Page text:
SQLite (“see-quell-lite”) is a lightweight Sequel, or Structured Query Language (SQL), database engine. Instead of using the client-server database management system model, SQLite is self-contained in a single file. It is library, database, and data, all in one package.
For certain applications, SQLite is a solid choice for a production database. It’s lightweight, ultra-portable, and has no external dependencies. Remember when MacBook Air first came out? It’s nothing like that.
SQLite is best suited for production use in applications that:
- Desire fast and simple set up.
- Require high reliability in a small package.
- Have, and want to retain, a small footprint.
- Are read-heavy but not write-heavy.
- Don’t need multiple user accounts or features like multiversion concurrency snapshots.
If your application can benefit from SQLite’s serverless convenience, you may like to know about the different modes available for managing database changes.
POSIX system call
fsync() commits buffered data (data saved in the operating system cache) referred to by a specified file descriptor to permanent storage or disk. This is relevant to understanding the difference between SQLite’s two modes, as
fsync() will block until the device reports the transfer is complete.
For efficiency, SQLite uses atomic commits to batch database changes into a single transaction. This enables the apparent writing of many transactions to a database file simultaneously. Atomic commits are performed using one of two modes: a rollback journal, or a write-ahead log (WAL).
A rollback journal is essentially a back-up file created by SQLite before write changes occur on a database file. It has the advantage of providing high reliability by helping SQLite restore the database to its original state in case a write operation is compromised during the disk-writing process.
Assuming a cold cache, SQLite first needs to read the relevant pages from a database file before it can write to it. Information is read out into the operating system cache, then transferred into user space. SQLite obtains a reserved lock on the database file, preventing other processes from writing to the database. At this point, other processes may still read from the database.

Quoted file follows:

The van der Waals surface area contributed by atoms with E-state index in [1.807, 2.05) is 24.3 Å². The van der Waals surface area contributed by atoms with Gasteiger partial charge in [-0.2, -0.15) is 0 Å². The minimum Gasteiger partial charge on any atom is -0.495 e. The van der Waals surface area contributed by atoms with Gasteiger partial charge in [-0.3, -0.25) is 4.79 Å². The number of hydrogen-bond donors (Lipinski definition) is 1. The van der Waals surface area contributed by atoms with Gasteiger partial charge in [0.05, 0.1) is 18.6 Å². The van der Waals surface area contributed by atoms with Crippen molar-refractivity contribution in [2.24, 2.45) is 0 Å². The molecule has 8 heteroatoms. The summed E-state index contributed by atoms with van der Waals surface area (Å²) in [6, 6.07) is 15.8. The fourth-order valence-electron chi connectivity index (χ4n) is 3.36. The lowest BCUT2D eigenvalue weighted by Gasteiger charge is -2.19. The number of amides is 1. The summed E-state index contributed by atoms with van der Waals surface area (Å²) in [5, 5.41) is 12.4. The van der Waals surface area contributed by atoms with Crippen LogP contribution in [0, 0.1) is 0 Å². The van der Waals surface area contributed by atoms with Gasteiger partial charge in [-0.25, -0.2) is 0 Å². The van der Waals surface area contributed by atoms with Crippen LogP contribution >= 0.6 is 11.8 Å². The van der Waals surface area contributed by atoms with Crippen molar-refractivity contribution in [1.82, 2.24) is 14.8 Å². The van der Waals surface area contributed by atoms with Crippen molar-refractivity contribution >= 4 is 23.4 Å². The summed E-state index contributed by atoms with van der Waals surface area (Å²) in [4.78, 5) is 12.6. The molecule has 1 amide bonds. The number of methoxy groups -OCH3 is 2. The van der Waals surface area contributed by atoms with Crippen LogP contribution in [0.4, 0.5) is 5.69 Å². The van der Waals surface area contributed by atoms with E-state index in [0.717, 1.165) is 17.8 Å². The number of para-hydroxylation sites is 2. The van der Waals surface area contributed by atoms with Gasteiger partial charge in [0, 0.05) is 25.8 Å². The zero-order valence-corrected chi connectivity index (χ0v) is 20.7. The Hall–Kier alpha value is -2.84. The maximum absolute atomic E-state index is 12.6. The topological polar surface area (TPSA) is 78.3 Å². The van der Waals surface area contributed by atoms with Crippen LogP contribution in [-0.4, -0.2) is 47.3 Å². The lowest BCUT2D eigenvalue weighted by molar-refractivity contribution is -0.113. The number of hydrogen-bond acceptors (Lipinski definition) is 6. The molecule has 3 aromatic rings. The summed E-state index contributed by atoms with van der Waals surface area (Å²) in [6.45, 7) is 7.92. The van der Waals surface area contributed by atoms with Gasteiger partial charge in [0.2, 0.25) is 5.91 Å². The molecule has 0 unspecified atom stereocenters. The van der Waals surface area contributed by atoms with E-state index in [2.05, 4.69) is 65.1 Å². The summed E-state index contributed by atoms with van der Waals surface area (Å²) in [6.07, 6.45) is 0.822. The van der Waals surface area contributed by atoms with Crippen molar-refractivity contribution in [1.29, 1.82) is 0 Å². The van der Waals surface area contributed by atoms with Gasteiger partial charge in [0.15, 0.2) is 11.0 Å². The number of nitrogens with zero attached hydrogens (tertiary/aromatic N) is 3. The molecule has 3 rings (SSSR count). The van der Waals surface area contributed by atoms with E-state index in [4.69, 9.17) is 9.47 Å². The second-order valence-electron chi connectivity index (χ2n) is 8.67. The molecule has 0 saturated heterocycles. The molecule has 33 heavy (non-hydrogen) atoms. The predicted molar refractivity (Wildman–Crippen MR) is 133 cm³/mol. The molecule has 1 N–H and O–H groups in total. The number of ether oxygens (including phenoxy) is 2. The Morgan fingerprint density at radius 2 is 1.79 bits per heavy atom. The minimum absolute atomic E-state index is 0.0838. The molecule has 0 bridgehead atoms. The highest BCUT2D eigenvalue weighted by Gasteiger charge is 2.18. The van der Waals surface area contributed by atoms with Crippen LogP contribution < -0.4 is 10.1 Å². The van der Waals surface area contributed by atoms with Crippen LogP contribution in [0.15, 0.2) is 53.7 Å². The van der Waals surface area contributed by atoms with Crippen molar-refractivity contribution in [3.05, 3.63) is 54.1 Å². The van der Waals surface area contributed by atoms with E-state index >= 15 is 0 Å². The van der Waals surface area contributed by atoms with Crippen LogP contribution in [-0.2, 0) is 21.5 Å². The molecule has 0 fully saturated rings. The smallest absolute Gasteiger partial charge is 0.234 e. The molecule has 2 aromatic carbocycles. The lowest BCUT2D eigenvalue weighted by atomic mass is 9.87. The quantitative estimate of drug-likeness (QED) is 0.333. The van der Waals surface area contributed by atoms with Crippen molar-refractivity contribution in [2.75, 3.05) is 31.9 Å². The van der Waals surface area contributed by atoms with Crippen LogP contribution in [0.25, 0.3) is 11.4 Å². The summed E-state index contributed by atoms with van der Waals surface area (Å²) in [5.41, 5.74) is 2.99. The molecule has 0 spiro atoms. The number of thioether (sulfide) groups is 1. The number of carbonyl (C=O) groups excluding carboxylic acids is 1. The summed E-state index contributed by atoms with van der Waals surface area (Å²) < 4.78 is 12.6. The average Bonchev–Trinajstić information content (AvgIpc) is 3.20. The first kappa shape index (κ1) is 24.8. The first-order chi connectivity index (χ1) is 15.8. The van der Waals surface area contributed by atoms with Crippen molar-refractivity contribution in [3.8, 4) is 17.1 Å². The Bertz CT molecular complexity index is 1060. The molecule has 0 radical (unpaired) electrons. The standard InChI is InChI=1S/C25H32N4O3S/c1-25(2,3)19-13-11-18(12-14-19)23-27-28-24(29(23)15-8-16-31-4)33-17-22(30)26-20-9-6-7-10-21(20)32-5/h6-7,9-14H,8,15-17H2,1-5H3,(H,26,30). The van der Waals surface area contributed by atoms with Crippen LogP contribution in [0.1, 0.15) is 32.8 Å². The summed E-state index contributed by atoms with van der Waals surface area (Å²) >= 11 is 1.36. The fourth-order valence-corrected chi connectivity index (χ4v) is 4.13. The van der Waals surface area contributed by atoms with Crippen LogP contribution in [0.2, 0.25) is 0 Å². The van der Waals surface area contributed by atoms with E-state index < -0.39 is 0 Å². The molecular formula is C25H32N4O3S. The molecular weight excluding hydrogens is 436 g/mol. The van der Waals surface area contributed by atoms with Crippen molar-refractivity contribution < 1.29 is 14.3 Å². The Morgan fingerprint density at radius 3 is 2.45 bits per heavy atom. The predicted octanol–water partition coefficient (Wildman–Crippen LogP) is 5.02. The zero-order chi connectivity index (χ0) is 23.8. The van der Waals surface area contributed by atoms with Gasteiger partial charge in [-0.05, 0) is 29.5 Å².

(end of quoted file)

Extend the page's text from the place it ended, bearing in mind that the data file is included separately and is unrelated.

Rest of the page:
SQLite creates a separate file, the rollback journal, with the original content of the pages that will be changed. Initially existing in the cache, the rollback journal is written to persistent disk storage with
fsync() to enable SQLite to restore the database should its next operations be compromised.
SQLite then obtains an exclusive lock preventing other processes from reading or writing, and writes the page changes to the database file in cache. Since writing to disk is slower than interaction with the cache, writing to disk doesn’t occur immediately. The rollback journal continues to exist until changes are safely written to disk, with a second
fsync(). From a user-space process point of view, the change to the disk (the COMMIT, or end of the transaction) happens instantaneously once the rollback journal is deleted - hence, atomic commits. However, the two
fsync() operations required to complete the COMMIT make this option, from a transactional standpoint, slower than SQLite’s lesser known WAL mode.
While the rollback journal method uses a separate file to preserve the original database state, the WAL method uses a separate WAL file to instead record the changes. Instead of a COMMIT depending on writing changes to disk, a COMMIT in WAL mode occurs when a record of one or more commits is appended to the WAL. This has the advantage of not requiring blocking read or write operations to the database file in order to make a COMMIT, so more transactions can happen concurrently.
WAL mode introduces the concept of the checkpoint, which is when the WAL file is synced to persistent storage before all its transactions are transferred to the database file. You can optionally specify when this occurs, but SQLite provides reasonable defaults. The checkpoint is the WAL version of the atomic commit.
In WAL mode, write transactions are performed faster than in the traditional rollback journal mode. Each transaction involves writing the changes only once to the WAL file instead of twice - to the rollback journal, and then to disk - before the COMMIT signals that the transaction is over.
For medium-sized read-heavy applications, SQLite may be a great choice. Using SQLite in WAL mode may make it an even better one. Benchmarks on the smallest EC2 instance, with no provisioned IOPS, put this little trooper at 400 write transactions per second, and thousands of reads. That’s some perfectly adequate capability, in a perfectly compact package.